Is the Hybrid Ford F-150 Actually a Smart Buy?

Upgrading to the Ford F-150’s “PowerBoost” hybrid drivetrain can cost you up to $5,000—depending on the trim you are outfitting. So is there any way it’s worth the money? A brand new PowerBoost may not necessarily pay for itself in fuel savings, but driving one offers other benefits.

Can you save money by buying a Ford F-150 PowerBoost?

The folks at TFL truck bought an F-150 PowerBoost and drove it for a year. According to their calculations, people who commute in stop/go traffic might break even on the upgrade price of certain Ford F-150 PowerBoost trims.

Black Ford F-150 hybrid PowerBoost pickup truck driving down a country lane, fences on both sides.
2021 Ford F-150 PowerBoost | Ford

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This is because a hybrid offers regenerative braking, capturing your forward momentum to charge up its batteries and then help launch you from a standstill. The F-150 PowerBoost accomplishes this with a powerful electric motor/generator sandwiched between its turbocharged V6 and 10-speed automatic transmission. When you pump the brakes, this unit helps slow your vehicle and charges its under-bed lithium-ion battery in the process. When you tap the gas, it uses this stored energy to help you accelerate.

At higher speeds, the hybrid system cannot do much to help your fuel mileage. Therefore, if most of your driving is on the highway, the PowerBoost might not be the best financial investment. And on upper trims, the PowerBoost hybrid won’t pay for itself.

The PowerBoost is a premium F-150 engine option

Closeup of extension cords plugged into a Ford F-150 PowerBoost pickup trucks on-board power supply.
2021 Ford F-150 PowerBoost | Ford

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The combined power of the PowerBoost’s turbocharged V6 and electric motor is on par with Ford’s other premium engine options.

Ford’s Special Vehicle Team (SVT) actually decided the 3.5-liter EcoBoost V6, without the added electric engine, was powerful enough for the F-150 Raptor. It’s no surprise that the even more powerful PowerBoost engine comes standard with the F-150 Limited trim.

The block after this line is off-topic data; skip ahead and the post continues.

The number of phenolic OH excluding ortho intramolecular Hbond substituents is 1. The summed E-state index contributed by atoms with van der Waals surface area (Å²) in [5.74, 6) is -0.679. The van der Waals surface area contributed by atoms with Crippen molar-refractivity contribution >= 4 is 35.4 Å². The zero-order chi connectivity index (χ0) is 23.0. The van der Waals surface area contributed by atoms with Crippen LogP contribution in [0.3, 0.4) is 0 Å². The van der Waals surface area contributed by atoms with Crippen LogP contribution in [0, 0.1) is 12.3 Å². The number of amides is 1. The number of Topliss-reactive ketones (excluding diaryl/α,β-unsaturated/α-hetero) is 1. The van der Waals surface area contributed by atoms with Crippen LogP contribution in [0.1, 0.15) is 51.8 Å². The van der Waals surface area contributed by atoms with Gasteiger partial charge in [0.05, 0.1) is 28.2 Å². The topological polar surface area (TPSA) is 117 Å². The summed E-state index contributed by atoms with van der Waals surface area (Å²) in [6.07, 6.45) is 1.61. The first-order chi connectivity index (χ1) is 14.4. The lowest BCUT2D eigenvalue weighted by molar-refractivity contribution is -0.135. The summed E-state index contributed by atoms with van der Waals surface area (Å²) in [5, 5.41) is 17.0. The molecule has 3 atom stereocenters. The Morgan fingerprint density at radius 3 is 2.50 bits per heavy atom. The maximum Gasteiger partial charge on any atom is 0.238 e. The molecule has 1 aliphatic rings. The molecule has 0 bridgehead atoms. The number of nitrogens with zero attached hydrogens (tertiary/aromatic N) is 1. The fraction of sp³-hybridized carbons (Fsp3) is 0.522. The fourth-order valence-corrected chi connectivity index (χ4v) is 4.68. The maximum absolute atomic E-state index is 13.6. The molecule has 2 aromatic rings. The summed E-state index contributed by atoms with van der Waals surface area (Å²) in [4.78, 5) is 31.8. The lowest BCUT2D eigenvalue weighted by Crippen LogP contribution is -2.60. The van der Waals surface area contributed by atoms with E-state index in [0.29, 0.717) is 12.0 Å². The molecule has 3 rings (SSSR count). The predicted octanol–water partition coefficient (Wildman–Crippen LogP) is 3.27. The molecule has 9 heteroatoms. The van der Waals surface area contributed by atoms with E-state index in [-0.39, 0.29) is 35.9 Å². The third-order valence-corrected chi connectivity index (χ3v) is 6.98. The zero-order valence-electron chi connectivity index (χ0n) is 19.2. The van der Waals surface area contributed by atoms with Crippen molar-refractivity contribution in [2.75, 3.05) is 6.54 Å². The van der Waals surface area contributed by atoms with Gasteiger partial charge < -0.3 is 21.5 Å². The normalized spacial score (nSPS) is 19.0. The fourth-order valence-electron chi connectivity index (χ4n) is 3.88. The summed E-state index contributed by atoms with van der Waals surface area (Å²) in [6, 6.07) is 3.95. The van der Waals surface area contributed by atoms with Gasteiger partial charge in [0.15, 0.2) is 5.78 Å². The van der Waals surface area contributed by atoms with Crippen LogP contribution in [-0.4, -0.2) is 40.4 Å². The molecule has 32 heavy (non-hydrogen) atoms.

The PowerBoost drivetrain makes 430 horsepower and 570 lb-ft of torque. This gives it a lot more grunt than the F-150’s 5.0-liter V8 which only makes 410 lb-ft of torque. With the most torque of any F-150 engine, the PowerBoost can tow up to 12,700 pounds.

One of the benefits of the PowerBoost is its steady power delivery: its electric motor launches it off the line and continues to assist with acceleration until the engine is started and its turbochargers have boost. This way there is no lag or jump in power, just smooth hard acceleration. According to MotorTrend, the PowerBoost can propel the F-150 to 60 mph in just 5.3 seconds.

Buying an F-150 PowerBoost now bankrolls Ford hybrid development in the future

Ford company logo on a sign above a dealership, the sky visible in the background.
The Ford logo| KAREN BLEIER/AFP via Getty Images

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A PowerBoost F-150 uses less gasoline than a V8 F-150 which makes similar power. If you need a full-size truck capable of towing and hauling heavy loads, the PowerBoost is one of your more environmentally friendly options.

But conserving fuel is not the only way an F-150 PowerBoost purchase helps the environment. Paying for this advanced engine helps pay down Ford’s research and development fees. The more lucrative automakers find building hybrids to be, the more of them they’ll build. Buying a hybrid now is an investment in the research and development of future generations of hybrid powertrains.

For many, the regular 3.5-liter EcoBoost is all the engine their F-150 needs. But others believe the PowerBoost is a smart buy, for a variety of reasons.

Next, read about the PowerBoost vs. the hybrid Toyota Tundra or learn more about the PowerBoost’s fuel savings in the video below:

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